Internally, get the pulse of your organization. Look at each and every department within your organization and find the areas where social impact might be lacking. Then, identify the direct causal effect that introducing social impact initiatives into these departments can potentially have there. For example, In recent years we’ve seen tech companies begin to realize that there isn’t enough support for their female employees internally, and many have begun to course correct. This is not only good for employee retention, but it’s also good for the optics of the company when it comes to public-facing reputation and attracting new talent. Connect with your colleagues internally and get their thoughts on what they think might be missing in the areas of DI, and what social initiatives they’re passionate about. If possible, conduct focus groups or send out company-wide surveys to gain insight. This can elucidate the internals needs of your company, and begin to inspire a movement internally. It may also lead your fellow employees to raise their hands to participate in building this out – which will help you significantly get ahead in the team-building step that’s to come later on.

Once you’ve conducted your research, begin preparing collateral that you will present to leadership. This can include a general strategy for what the initiative will look like and how it will roll out (in terms of timeline, departments, regions, etc). When developing your strategy for integrating social impact into your business, make sure that that strategy closely aligns with what your company actually does day to day. For example, when I lead Corporate Social Responsibility for Thomson Reuters, we tapped into our data expertise and resources to create the Diversity Inclusion Index.  Next, create goals for 3 months, 6 months, a year, etc, as well as tools for checking in on progress along the way. It’s a good idea to start small, test and learn, and grow from there. You’ll also want to present a suggested org chart so that your company leadership can understand who the key players will be and what their specific roles will entail. Will your company require more staff, or are there existing staff who could move into this role, or add areas of it to their purview? Finally, get an idea of what budget and resources might be necessary in order to achieve these goals. If additional staff will be necessary, what will that cost? What will conducting quarterly surveys cost? What will it cost to prepare both the internal and external-facing communication and marketing materials around these initiatives? Again, the idea here is to speak to the dollars and cents of the organization.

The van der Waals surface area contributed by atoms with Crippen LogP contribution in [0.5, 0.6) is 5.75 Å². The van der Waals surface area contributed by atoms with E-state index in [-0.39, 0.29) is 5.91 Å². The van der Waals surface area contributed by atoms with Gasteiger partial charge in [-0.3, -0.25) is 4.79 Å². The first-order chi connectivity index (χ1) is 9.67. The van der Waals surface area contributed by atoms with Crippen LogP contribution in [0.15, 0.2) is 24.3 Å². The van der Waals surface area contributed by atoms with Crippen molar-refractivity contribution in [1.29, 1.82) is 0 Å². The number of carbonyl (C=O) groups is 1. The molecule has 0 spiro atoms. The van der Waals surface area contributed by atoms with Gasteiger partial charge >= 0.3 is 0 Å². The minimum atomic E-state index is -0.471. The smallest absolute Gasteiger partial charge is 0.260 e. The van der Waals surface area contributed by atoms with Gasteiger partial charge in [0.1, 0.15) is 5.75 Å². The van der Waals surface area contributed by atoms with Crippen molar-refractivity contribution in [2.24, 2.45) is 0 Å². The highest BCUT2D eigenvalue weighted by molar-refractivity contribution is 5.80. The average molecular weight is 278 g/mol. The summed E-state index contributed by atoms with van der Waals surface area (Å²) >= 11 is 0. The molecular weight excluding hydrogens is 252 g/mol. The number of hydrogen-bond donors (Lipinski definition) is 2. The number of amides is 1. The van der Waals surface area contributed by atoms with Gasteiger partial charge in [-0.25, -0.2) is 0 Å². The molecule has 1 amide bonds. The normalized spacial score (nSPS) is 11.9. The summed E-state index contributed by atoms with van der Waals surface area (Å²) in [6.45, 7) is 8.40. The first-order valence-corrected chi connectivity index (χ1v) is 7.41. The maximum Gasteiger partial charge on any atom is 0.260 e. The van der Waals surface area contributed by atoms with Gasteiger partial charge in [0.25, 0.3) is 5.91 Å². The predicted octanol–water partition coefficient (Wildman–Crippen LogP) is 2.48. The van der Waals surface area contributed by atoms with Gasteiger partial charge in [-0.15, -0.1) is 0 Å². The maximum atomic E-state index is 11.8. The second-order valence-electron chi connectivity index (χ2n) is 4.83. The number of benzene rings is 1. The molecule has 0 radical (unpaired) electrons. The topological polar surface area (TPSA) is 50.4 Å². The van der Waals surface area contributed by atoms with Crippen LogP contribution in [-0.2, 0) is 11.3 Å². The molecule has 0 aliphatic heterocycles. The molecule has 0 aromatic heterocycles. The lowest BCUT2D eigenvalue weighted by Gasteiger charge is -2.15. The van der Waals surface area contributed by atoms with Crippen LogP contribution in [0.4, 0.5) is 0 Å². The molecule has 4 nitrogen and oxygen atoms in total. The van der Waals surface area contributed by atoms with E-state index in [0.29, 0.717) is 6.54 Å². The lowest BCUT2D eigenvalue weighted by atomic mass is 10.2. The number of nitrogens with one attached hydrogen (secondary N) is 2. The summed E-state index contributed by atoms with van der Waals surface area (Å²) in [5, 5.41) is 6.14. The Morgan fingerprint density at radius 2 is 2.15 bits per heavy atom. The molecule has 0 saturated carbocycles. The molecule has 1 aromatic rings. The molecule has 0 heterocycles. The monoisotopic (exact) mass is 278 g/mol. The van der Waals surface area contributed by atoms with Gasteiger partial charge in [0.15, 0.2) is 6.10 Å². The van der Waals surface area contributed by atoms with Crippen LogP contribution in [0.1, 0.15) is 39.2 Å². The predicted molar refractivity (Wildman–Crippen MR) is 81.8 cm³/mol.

Once you’ve pulled together all the research and presentation materials, set up time to speak with leadership one-on-one to garner initial feedback, and take their suggestions and adjust your strategy. This will help you get the pulse of leadership and strengthen your argument before taking it in front of the C-suite at large. When you do get to the board room and present to the key decision makers, be sure to show both your passion and your expertise in the topic, and keep an open mind. And if you don’t get the complete buy-in that you wanted, don’t be discouraged. While leadership in some companies may still see DI and social good as “soft issues” at the moment, the data supporting the business case behind them is mounting. Find one element of your strategy or one department that you can get leadership behind you on, and go from there. The positive results that you’ll see within your own organization and the data you’ll collect along the way will be very helpful in revisiting the conversation down the line.